2018/19 Guide to Indigenous Tourism in Canada
We are pleased to share with you this year’s comprehensive guide to Indigenous tourism in Canada—available online—for industry, media and visitors from around the world.
Interest in Indigenous tourism has grown dramatically as more travelers experience the authenticity, uniqueness and diversity of stories and products offered by Indigenous peoples and communities across Canada. This year’s guide features more than 170 experiences, stories and businesses to inspire you to visit and learn more about the many Indigenous nations, peoples and communities across Canada.
Our ancestors have been welcoming visitors to our traditional territories for millennia with ceremony, song, dance, gifts, and of course food. That hasn’t changed as new generations share their cultures through the many experiences available to visitors.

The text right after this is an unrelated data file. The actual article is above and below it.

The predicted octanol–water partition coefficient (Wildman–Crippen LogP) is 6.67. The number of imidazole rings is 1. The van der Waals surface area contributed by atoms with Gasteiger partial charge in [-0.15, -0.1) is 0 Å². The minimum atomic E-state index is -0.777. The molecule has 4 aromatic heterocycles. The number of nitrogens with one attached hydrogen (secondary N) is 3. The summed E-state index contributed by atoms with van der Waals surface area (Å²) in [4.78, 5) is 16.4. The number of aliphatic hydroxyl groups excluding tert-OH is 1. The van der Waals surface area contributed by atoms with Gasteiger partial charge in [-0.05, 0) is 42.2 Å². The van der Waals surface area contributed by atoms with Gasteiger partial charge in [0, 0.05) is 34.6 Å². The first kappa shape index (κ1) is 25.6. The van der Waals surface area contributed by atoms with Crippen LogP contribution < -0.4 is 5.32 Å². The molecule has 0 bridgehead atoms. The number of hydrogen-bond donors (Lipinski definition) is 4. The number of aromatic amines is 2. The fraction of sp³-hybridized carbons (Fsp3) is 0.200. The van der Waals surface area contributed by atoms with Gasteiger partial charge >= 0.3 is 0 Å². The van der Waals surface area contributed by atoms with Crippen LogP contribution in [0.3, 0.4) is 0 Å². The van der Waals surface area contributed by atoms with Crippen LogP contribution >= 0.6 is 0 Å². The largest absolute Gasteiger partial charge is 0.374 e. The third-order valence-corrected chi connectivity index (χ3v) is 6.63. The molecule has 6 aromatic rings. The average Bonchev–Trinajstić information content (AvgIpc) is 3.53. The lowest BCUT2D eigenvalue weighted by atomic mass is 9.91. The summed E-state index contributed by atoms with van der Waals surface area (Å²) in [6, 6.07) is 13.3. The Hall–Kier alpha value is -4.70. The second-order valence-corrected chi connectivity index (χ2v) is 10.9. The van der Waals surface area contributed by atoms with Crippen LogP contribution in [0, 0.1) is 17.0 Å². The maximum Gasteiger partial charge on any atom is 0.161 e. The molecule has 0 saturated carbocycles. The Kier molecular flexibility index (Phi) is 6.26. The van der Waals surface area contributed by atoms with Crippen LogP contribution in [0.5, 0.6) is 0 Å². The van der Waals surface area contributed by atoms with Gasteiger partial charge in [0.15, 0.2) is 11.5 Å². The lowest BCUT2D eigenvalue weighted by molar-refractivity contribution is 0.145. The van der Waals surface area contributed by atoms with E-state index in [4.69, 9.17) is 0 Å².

The 110-page bilingual guide highlights how authentic Indigenous tourism experiences go well beyond sightseeing to promoting understanding and connection. The experiences available to visitors are as vast and varied as the hundreds of Indigenous nations across the land—from coast to coast to coast. Readers will see how they can visit the site of 3,000-year-old Mi’kmaq archeological mounds at Metepenagiag Heritage Park in New Brunswick, marvel at beautiful carved totem poles at Haida Heritage Centre at Ḵay Llnagaay on Haida Gwaii off British Columbia and wander a recreated village and learn from interpreters at the Traditional Huron Site near Quebec City. Research from Destination Canada shows that visitors—both foreign and domestic—are eager to engage in authentic First Nations, Inuit and Metis experiences, from signing up to see a powwow with Aboriginal Experiences in Ottawa to taking part in a smudging ceremony at Wanuskewin Heritage Park in Saskatchewan.
These are just a few of the incredible adventures that await. Interested readers can find out more by downloading the guidebook below for free or request a copy in the mail: